Each night, when they headed back to their barracks after their shift, they were accosted by men, leaning against their cars and flashing dollar bills. “Come on, just a little something?” one might call. “Let me show you a good time,” another might add. The factory does not pay cash, so the only way for Triana to make some money is to crawl under their steering wheels and extend her tongue.

The next day, Abramoff takes to meet the local pwoer-players. Factory owners gush about the island’s incredible economic growth, and politicians (many of whom got their start as humble factory owners), warn them about the Federal Government’s imperialist (and racist) interference with their local way of life. “They want to shut us down,” one insists. “The leftists can’t stand to have us proving that the free market works!” Even the island’s Democrats have seen the light, signing on to plans for school vouchers, low taxes, and right-to-work laws.

They close off the day with a tour of a model factory. It is a clean and well-lit place, and the employees he introduces them to all gush with thanks for their newfound prosperity in life. Afterwards, Abramoff takes them deeper into the complex and invites them to take a factory girl home for the night.

Jason is struck by one girl with dazzling eyes and is immediately smitten. “Jason,” he says, extending his hand. “Triana,” she replies. She speaks little English, but Jason is satisfied to spend the whole trip back simply staring into her eyes.

Back in his hotel room, he eagerly tears off her clothes and begins caressing her naked body, slowly removing his garments as well. He flips her over and lifts her up onto all fours, slipping on a condom before sliding into her from behind. Triana moans with his thrusts and he thinks about the power he has here, able to instantly have any girl he desires. His thrusts grow harder and soon he is knocking her skull into the bed’s headboard, which only makes him pump harder still. (Outside, a cleaning maid shakes her head at the noise.) Harder and harder he goes until, with a sickening crack, he comes, and collapses onto her back with a thud.

He breathes in deep, but there’s a strange smell. He opens his eyes to find a line of blood running thru Triana’s hair and down onto the blood. “Shit!” he exclaims, and pulls out, his erection fading. He spins the girl over and shakes her violently, but her body feels strangely limp. He feels her pulse and she is gone. “Shit!” he says again, only quieter this time.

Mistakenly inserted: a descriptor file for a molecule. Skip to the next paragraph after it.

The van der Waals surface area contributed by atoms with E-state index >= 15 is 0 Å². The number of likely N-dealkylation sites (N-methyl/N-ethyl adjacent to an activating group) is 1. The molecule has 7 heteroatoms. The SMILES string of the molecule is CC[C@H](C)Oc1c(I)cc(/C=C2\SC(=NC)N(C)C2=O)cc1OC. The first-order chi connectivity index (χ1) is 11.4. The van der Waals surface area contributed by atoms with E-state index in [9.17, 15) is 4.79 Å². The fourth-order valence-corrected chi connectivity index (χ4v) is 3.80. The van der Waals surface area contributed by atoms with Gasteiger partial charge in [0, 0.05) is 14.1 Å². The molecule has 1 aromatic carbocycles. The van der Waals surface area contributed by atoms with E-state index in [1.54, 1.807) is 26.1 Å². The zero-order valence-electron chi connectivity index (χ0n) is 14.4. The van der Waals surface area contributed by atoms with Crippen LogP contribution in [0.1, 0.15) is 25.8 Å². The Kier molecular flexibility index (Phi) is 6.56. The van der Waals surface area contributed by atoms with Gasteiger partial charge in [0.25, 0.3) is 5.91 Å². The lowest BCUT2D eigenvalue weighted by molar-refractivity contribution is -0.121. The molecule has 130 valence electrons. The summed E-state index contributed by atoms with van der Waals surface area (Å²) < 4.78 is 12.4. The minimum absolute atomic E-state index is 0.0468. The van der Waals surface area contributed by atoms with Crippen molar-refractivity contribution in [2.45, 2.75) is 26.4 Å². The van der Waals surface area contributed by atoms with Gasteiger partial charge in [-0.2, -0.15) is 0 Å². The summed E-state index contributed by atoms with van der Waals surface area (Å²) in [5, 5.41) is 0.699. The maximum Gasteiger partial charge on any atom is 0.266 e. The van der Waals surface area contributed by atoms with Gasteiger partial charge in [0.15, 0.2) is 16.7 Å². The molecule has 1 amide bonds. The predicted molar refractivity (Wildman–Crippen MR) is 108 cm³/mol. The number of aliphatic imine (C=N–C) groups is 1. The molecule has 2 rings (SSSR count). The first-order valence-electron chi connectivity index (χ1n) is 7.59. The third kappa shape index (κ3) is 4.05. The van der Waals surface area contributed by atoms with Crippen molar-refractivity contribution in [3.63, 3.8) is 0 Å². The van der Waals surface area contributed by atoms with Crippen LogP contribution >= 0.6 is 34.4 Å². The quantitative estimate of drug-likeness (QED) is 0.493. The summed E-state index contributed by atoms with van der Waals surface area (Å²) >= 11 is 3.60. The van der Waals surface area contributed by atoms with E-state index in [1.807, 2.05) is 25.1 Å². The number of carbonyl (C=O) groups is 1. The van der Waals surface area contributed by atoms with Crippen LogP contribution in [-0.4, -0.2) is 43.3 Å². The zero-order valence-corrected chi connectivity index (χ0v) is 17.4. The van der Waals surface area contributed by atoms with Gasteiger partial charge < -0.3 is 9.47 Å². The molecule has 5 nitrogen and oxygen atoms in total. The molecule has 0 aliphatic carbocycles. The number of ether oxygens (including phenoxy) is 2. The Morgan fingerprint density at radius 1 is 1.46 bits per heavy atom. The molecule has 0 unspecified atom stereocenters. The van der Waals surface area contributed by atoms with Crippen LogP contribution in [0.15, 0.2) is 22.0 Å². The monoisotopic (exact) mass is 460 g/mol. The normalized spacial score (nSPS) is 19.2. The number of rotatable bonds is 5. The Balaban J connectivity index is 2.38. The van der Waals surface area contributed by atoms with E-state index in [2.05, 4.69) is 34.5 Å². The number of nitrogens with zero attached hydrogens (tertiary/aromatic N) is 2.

He is breathing heavily; he needs to focus, needs to think of a plan. He looks around the room. A window! He wraps he girl up in the sheets, and hoists her over to it and tosses her out, making a quiet thud on the ground below. Turning back to the bed, he notices more sheets stained with blood. He tears them up and tosses them out too, covering the body. Luckily, however, the bed is so lusciously appointed that nothing has gotten through to the mattress and very little is on the headboard. He wipes it clean, showers the blood off himself, and takes a deep breath before heading for the front desk.

“I’d like to rent a car,” he tells the concierge. “Of course, sir,” he replies. Soon he is loading the bundle of limbs and sheets into the trunk of an SUV and heading off down the coast. He finds a boat rental spot and manages to smuggle the body on board the craft. He ties on some ballast for good measure and then takes it all some ways out into the ocean, before pitching it overboard.

Back in his hotel room (his bed having been quickly remade), he stares at his hands. He has murdered, he has taken a human life. And yet, he has gotten away with it. The women here so eagerly give themselves up to be used here, used and discarded, discarded like just another market good. And nobody cares if they are gone — nobody cares about them at all. What power, to be able to control human life like that. What power, to be that kind of man.

That night, the sex is incredible.